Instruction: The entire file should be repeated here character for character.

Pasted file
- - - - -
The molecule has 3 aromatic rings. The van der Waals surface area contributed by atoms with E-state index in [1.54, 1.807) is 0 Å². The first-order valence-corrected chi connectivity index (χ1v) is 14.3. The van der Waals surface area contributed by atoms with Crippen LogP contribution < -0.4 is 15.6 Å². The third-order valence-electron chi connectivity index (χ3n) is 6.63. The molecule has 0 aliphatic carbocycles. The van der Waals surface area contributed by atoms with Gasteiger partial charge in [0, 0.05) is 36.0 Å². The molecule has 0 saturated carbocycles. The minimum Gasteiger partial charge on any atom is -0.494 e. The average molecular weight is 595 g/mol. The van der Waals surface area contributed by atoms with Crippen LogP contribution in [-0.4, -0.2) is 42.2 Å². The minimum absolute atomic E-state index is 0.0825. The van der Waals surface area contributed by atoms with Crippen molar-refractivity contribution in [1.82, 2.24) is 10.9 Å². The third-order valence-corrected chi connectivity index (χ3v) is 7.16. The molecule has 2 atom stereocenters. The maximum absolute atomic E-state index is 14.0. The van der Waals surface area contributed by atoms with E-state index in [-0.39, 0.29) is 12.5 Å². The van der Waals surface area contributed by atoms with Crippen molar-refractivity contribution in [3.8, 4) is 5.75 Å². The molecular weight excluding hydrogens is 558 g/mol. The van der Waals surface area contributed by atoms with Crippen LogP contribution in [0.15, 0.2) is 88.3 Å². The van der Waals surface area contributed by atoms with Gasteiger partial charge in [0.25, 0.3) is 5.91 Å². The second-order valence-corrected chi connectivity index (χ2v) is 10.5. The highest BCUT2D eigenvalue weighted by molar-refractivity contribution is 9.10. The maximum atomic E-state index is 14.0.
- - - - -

The molecule has 3 aromatic rings. The van der Waals surface area contributed by atoms with E-state index in [1.54, 1.807) is 0 Å². The first-order valence-corrected chi connectivity index (χ1v) is 14.3. The van der Waals surface area contributed by atoms with Crippen LogP contribution < -0.4 is 15.6 Å². The third-order valence-electron chi connectivity index (χ3n) is 6.63. The molecule has 0 aliphatic carbocycles. The van der Waals surface area contributed by atoms with Gasteiger partial charge in [0, 0.05) is 36.0 Å². The molecule has 0 saturated carbocycles. The minimum Gasteiger partial charge on any atom is -0.494 e. The average molecular weight is 595 g/mol. The van der Waals surface area contributed by atoms with Crippen LogP contribution in [-0.4, -0.2) is 42.2 Å². The minimum absolute atomic E-state index is 0.0825. The van der Waals surface area contributed by atoms with Crippen molar-refractivity contribution in [1.82, 2.24) is 10.9 Å². The third-order valence-corrected chi connectivity index (χ3v) is 7.16. The molecule has 2 atom stereocenters. The maximum absolute atomic E-state index is 14.0. The van der Waals surface area contributed by atoms with E-state index in [-0.39, 0.29) is 12.5 Å². The van der Waals surface area contributed by atoms with Crippen molar-refractivity contribution in [3.8, 4) is 5.75 Å². The molecular weight excluding hydrogens is 558 g/mol. The van der Waals surface area contributed by atoms with Crippen LogP contribution in [0.15, 0.2) is 88.3 Å². The van der Waals surface area contributed by atoms with Gasteiger partial charge in [0.25, 0.3) is 5.91 Å². The second-order valence-corrected chi connectivity index (χ2v) is 10.5. The highest BCUT2D eigenvalue weighted by molar-refractivity contribution is 9.10. The maximum atomic E-state index is 14.0.